Migraine can afflict men, women and children. But it is not an equal opportunity disorder. Of those who suffer chronic crippling migraine attacks, the vast majority are women. They are as many as 85 per cent, according to the Migraine Research Foundation.
“A researcher once said that ‘the femaleness of migraine is inescapable’,” says Elizabeth Loder, associate professor of neurology at Harvard Medical School and chief of the division of headache and pain at Brigham and Women’s Hospital. “It’s true. Migraine disproportionately affects women.”
A migraine is much more than just a terrible headache. To be sure, migraine typically involves a painful throbbing headache, most times on one side of the head, sometimes both. But it also is an incapacitating neurological disease with a wide range of symptoms, including visual disturbances, nausea and vomiting, dizziness, sensitivity to lights, noises, and scents, and — for some — temporary weakness on one side. Episodes can last for hours, sometimes even days.
About 25 per cent of victims also experience “aura”, a collection of sensory disruptions, such as flashes of light, blind spots, or tingling and numbness in the hands and face. Moreover, migraine with aura in women under age 50 increases their risk of ischemic stroke, especially if they also smoke and use oral contraceptives.
Migraine affects 1 in every 7 adults globally, according to the World Health Organisation. In the United States, nearly 40 million people suffer from them, including 28 million women and girls, according to the research foundation. Migraines costs the nation an estimated $78 billion per year, with women accounting for about 80 per cent of direct medical and lost labour costs, according to a recent report from the Society for Women’s Health Research.
“We don’t have the answer for why migraines are more common in women than in men, but women are more susceptible to every pain condition than men,” says Janine Clayton, who directs the Office of Research on Women’s Health at the National Institutes of Health (NIH). “Also, women in pain are not always taken seriously. Women are perceived as excessively seeking help.”
Cindy McCain, widow of Sen. John McCain, R-Arizona, has spoken out about her experiences with migraine, and the frustration of getting doctors to take her debilitating headaches seriously.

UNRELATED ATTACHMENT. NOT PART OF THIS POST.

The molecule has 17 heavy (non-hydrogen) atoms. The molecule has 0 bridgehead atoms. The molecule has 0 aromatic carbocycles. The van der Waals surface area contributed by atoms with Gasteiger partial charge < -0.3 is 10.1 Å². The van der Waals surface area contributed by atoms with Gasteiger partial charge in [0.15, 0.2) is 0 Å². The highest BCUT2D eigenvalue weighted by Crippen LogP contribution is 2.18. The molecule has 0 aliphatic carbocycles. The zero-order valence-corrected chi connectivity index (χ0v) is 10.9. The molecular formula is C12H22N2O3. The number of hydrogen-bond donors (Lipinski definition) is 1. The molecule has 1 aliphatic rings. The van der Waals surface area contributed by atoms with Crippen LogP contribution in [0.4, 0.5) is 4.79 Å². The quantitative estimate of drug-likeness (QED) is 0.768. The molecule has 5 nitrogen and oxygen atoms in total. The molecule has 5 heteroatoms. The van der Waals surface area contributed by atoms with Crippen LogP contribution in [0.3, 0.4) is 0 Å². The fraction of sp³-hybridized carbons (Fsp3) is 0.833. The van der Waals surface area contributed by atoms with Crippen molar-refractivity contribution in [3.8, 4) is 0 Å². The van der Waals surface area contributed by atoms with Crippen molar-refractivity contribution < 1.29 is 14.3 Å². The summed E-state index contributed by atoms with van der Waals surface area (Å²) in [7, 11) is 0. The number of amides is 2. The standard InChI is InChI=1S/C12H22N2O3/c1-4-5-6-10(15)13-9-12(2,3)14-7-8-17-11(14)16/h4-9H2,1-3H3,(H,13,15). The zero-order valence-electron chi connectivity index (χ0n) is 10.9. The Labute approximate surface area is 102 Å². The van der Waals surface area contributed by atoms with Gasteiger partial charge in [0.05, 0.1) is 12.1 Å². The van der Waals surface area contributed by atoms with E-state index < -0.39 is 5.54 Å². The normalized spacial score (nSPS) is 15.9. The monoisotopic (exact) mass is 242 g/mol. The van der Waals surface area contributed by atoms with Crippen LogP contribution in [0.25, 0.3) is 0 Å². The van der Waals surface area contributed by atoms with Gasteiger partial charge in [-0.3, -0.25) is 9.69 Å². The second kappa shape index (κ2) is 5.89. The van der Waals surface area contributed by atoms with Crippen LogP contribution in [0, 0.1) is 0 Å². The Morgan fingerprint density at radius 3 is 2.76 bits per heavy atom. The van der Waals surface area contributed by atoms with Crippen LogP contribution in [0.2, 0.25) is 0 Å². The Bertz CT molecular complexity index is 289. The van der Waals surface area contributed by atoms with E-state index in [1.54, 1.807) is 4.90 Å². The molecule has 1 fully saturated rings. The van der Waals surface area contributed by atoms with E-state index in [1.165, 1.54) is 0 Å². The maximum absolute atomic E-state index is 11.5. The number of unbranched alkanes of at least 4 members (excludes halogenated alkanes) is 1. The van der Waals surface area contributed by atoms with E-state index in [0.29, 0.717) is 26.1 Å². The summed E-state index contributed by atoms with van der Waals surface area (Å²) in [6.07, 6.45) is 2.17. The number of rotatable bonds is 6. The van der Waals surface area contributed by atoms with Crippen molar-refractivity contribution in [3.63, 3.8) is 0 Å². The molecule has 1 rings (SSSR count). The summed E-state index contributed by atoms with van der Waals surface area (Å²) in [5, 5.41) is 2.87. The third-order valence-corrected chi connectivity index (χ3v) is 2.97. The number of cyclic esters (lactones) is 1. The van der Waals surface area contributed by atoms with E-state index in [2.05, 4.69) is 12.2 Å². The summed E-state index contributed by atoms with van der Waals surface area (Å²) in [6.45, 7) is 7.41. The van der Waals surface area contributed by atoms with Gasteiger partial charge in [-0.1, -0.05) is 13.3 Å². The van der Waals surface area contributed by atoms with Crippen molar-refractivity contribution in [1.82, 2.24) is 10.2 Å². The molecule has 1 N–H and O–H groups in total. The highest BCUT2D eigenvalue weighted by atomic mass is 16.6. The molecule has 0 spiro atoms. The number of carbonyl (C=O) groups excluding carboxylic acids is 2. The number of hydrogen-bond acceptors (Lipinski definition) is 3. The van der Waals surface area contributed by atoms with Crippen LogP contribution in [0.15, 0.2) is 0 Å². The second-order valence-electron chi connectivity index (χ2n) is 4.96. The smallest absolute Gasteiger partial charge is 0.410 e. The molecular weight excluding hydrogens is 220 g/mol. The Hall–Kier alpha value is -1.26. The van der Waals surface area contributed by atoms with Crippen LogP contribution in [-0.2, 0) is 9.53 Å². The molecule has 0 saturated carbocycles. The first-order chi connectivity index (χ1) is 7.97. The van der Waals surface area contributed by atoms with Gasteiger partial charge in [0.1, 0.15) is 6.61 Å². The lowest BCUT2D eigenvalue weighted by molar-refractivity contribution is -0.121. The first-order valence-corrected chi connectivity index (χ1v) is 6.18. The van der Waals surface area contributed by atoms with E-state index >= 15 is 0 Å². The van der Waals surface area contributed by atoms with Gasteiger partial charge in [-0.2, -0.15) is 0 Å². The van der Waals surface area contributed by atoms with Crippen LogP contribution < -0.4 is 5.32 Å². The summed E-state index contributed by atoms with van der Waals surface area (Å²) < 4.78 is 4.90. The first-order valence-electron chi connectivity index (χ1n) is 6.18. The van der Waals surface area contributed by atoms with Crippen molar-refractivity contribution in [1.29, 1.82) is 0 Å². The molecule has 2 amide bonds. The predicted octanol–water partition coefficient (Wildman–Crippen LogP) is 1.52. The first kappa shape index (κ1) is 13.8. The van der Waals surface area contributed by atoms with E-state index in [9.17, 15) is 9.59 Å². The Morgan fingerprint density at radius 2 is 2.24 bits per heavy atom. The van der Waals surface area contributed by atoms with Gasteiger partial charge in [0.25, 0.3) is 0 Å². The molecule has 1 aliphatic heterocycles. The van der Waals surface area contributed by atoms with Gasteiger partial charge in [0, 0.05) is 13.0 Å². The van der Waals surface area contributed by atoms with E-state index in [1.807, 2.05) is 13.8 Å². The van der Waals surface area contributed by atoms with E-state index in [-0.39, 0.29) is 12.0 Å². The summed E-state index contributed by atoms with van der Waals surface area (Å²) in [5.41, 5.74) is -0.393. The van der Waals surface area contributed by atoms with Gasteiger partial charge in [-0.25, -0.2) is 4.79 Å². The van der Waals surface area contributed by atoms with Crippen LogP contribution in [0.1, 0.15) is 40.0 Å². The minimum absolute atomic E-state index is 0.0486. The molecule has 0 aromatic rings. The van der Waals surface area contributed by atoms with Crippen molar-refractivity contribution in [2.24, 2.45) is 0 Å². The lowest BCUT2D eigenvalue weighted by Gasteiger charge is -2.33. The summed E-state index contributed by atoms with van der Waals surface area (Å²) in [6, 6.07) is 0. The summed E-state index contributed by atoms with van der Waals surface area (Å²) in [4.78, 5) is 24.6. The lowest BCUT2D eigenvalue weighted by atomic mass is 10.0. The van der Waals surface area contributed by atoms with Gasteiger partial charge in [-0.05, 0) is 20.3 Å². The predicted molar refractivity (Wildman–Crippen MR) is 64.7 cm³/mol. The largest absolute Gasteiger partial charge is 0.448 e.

“I saw many doctors who wrote me off as just being ‘overstressed’,” she said in one interview. “Their advice was to go home, relax and have a glass of wine.”
Since migraines affect young women and get better with age, they are most prevalent during a time when women are expected to be most productive at home and work. Because the pain is often worse with routine activity, “people tend to remain still, which has obvious detriments towards productivity,” says Mark W. Green, professor of neurology and anaesthesiology and director of the Centre of Headache and Pain Medicine at Mount Sinai’s Icahn School of Medicine. “They also get light and sound sensitivity, and it is difficult to work, or even function, under those conditions.”
Boys experience more migraine than girls before puberty, then the equation changes, with girls and women bearing the brunt of migraine until after menopause. The disorder then eases for most women.
For this reason, most experts believe that women’s fluctuating hormones are a major influence, especially when oestrogen falls around the time a woman has her menstrual period. Most attacks occur several days before or after menstruation.
Green thinks oestrogen withdrawal is a major trigger.
“Around period and ovulation, and just after a delivery, levels drop precipitously, which can be a problem,” he says. “After menopause, when the levels of oestrogen remain low — they don’t fall — most women improve. Oestrogen falls increase the excitability of the brain cortex. Migraine is a condition where the cerebral cortex is more ‘excitable,’ often genetically, so that is one reason why.”
One recent small study suggested that elevated oestrogen may be related to migraines in men, although the scientists said additional research was needed.
A migraine can be set off by other triggers, including stress, changes in sleep patterns, loud noises, bright lights, strong smells, and various foods and beverages — wine and chocolate, among them. McCain would have been ill-served by the early medical advice she was given, as wine is one of her triggers.